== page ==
Athletic director Greg McGarity says final details are still being finalized by attorneys.
Richt, who just completed his 11th season, is making $2.81 million annually in his current deal. McGarity says his compensation, as well as his buyout clause and other deals, will be "tweaked" in the new contract. McGarity says he won't provide details until the document is ready.
Baseball, softball to launch joint bid
Baseball and softball officials want to complete plans by the end of the month for a joint bid for Olympic reinstatement.
The International Baseball Federation says it hopes to finish the work with the International Softball Federation at a March 17 meeting in the Netherlands and then submit it to the International Olympic Committee.
Baseball and softball are competing with karate, roller sports, sports climbing, squash, wakeboard and wushu for one spot on the 2020 program. The IOC will hold its vote in September 2013.
The IOC voted in 2005 to remove baseball and softball from the Olympic program after the 2008 Beijing Games. As separate bids, the two sports both failed to return for the 2016 Rio de Janeiro Games.
Jennings leads Bucks' rally over Nets
Brandon Jennings has 34 points, seven assists and seven rebounds and the visiting Milwaukee Bucks posted their third straight win with a 105-99 decision over the New Jersey Nets.
Drew Gooden added 23 points, eight rebounds and seven assists as the Bucks rallied from an early 12-point deficit to beat New Jersey for the 10th straight time. Beno Udrih added 15 points and seven assists and Mike Dunleavy had 15 points, including a three-pointer from the corner with 1:30 to go that opened a 10-point lead.
Kris Humphries had a career-high 31 points and 18 rebounds for New Jersey.
Spurs point guard T.J. Ford abruptly retired Monday following the latest scare to his surgically repaired spine, which once sidelined him for an entire NBA season and hampered the dazzling promise that made him a college star.
Ford told reporters that lying motionless March 7 on the court against the New York Knicks wasn't the first time it had happened, and he decided to walk away while he still had a chance. He was playing just his 14th game in an injury-prone season when Knicks guard Baron Davis elbowed him in the back, knocking him to the floor.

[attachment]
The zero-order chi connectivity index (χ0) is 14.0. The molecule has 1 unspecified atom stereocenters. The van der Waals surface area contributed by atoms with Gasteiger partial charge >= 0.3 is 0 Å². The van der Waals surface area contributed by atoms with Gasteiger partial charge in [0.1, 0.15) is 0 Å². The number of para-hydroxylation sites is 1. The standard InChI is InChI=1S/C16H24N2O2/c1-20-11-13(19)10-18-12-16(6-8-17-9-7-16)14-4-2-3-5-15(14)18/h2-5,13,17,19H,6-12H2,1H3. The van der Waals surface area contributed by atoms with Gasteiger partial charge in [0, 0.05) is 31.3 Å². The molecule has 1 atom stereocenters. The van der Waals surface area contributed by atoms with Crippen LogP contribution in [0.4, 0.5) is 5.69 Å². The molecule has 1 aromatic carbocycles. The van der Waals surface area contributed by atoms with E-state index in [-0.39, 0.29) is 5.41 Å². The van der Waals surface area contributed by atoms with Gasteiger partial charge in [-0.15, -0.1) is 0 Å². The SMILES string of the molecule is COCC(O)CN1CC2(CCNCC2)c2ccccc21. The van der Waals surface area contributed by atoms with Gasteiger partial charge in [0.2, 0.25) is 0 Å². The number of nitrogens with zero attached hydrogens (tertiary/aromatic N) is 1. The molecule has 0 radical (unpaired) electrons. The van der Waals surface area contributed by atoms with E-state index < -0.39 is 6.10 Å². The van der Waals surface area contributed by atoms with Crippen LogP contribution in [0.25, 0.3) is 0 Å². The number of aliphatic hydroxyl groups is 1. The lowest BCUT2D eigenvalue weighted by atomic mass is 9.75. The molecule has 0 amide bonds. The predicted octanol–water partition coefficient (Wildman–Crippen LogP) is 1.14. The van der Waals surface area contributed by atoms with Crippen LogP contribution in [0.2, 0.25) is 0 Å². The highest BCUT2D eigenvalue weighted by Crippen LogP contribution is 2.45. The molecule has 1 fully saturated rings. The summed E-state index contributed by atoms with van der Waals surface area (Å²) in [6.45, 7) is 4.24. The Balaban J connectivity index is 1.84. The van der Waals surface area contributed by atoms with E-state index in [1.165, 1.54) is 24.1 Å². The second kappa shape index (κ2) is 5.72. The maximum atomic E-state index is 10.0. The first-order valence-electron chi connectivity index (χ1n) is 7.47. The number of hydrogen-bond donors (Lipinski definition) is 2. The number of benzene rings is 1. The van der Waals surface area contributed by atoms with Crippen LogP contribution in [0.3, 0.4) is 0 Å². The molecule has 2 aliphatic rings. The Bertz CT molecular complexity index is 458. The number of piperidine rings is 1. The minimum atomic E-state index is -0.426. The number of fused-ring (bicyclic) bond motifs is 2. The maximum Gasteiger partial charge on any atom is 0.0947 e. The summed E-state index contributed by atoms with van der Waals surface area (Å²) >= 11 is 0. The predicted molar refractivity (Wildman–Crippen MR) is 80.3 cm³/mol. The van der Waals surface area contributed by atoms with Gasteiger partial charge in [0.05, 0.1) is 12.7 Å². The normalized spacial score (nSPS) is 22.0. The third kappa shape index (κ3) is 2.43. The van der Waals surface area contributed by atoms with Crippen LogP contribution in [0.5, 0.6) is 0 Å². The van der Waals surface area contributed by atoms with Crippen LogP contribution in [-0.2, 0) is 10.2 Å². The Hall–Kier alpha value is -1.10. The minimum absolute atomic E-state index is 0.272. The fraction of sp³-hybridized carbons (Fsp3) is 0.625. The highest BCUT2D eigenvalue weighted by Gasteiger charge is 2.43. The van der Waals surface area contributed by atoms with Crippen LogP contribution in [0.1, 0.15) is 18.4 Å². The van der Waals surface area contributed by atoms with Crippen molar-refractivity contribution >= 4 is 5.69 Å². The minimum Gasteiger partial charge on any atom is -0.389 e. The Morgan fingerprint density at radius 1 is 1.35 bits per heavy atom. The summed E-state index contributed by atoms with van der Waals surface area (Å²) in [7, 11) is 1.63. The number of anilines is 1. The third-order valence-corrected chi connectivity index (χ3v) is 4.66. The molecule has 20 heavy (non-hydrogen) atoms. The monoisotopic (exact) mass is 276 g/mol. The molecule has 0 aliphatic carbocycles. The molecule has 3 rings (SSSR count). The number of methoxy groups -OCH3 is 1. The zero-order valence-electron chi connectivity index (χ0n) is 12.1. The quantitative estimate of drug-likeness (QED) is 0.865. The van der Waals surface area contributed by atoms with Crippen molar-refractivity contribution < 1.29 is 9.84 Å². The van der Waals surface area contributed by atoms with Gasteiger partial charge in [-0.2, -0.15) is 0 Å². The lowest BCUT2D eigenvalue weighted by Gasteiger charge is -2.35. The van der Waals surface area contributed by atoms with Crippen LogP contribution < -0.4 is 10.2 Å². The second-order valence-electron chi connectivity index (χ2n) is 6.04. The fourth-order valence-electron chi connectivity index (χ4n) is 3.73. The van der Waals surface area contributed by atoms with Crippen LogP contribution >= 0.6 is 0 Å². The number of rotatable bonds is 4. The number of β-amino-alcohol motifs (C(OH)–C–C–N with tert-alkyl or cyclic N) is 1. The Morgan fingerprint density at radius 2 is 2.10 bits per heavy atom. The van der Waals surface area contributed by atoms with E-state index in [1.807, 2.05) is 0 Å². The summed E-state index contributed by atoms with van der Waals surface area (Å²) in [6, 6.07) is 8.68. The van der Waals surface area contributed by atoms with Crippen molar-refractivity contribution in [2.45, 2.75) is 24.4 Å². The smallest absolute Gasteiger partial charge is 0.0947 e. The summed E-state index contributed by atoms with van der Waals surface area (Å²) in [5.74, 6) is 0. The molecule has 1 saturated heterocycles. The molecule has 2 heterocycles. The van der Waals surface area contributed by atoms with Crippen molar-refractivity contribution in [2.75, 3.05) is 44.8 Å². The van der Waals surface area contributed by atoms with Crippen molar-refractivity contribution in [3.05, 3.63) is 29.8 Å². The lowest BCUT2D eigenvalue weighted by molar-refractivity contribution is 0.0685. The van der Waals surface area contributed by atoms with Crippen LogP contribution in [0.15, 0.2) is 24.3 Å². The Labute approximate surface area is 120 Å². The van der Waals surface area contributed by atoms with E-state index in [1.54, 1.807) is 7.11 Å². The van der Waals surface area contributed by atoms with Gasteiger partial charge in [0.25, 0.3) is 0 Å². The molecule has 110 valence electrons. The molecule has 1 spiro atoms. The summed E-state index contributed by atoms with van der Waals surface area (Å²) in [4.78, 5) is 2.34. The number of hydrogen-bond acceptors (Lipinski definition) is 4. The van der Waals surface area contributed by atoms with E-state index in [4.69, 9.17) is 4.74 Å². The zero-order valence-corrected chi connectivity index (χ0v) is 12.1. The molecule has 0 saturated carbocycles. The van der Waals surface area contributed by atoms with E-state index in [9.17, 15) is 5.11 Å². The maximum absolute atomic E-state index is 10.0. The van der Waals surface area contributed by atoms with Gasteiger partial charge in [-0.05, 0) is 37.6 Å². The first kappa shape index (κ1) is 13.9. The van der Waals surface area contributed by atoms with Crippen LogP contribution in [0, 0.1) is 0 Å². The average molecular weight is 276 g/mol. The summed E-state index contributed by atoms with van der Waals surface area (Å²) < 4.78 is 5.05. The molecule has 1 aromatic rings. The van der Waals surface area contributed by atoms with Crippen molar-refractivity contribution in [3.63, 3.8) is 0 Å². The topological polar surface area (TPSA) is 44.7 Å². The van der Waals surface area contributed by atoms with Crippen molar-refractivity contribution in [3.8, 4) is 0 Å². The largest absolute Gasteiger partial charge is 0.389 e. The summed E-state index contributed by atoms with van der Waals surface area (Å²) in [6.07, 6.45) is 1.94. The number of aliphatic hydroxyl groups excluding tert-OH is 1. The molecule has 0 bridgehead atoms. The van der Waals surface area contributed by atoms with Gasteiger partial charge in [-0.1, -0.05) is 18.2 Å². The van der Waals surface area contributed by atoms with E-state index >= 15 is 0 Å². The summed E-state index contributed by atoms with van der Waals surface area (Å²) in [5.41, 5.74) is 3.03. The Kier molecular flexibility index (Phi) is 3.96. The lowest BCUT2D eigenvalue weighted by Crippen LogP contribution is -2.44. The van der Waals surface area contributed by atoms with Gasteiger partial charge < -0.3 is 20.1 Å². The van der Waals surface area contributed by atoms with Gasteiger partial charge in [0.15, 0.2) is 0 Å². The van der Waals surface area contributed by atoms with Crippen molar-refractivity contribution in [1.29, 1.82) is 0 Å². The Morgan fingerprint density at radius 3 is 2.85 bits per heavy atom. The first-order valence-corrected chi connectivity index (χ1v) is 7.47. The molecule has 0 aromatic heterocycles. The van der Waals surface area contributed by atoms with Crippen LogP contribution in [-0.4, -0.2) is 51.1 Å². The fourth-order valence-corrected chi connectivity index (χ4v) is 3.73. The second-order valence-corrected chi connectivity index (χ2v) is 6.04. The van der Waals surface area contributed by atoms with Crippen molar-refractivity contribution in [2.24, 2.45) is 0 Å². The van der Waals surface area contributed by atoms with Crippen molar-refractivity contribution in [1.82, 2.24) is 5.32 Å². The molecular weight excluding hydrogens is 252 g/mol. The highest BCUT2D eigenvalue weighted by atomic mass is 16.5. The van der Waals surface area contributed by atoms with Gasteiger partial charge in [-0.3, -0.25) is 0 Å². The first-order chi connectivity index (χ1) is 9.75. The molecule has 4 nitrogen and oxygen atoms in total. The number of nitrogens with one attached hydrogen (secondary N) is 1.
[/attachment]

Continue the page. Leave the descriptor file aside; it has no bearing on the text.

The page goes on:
The 28-year-old Ford didn't move for several minutes and wobbled while being helped off the court.
Ford said he had no hard feelings toward the Knicks' Davis for last week's elbow. Davis said Monday that Ford was a "dear friend" and called him to apologize.
"I was just running in there trying to get the rebound and I thought he was a bigger dude. I didn't even think it was him," Davis said. "When I hit him and I saw it was him, I knew no good was going to come out of that."
Women's tennis falls to Florida
Kentucky's women's tennis (8-7, 0-4 SEC) dropped its match to host Florida (10-1, 4-0 SEC) after a postponement due to heavy rain.
The Wildcats' best performance of the day came from Edmée Morin-Kougoucheff. The freshman faced 18th-ranked Joanna Mather and won the first set, 6-4. In the second set, however, Morin-Kougoucheff could not stop Mather as she grabbed the set, 6-0. The match went into a third set and required a tiebreaker, which Mather won, 10-4.
The Cats next face the University of Miami in Coral Gables, Fla. at 5 p.m. on Thursday.
The last word
Winning 27 games and the Colonial Athletic Association regular-season championship was not enough to help Drexel make the NCAA tournament for the first time since 1996. Said Dragons' Coach Bruiser Flint:
"There must be a lot of people on the basketball committee that don't know too much about basketball. They just got to look at what's on their paper."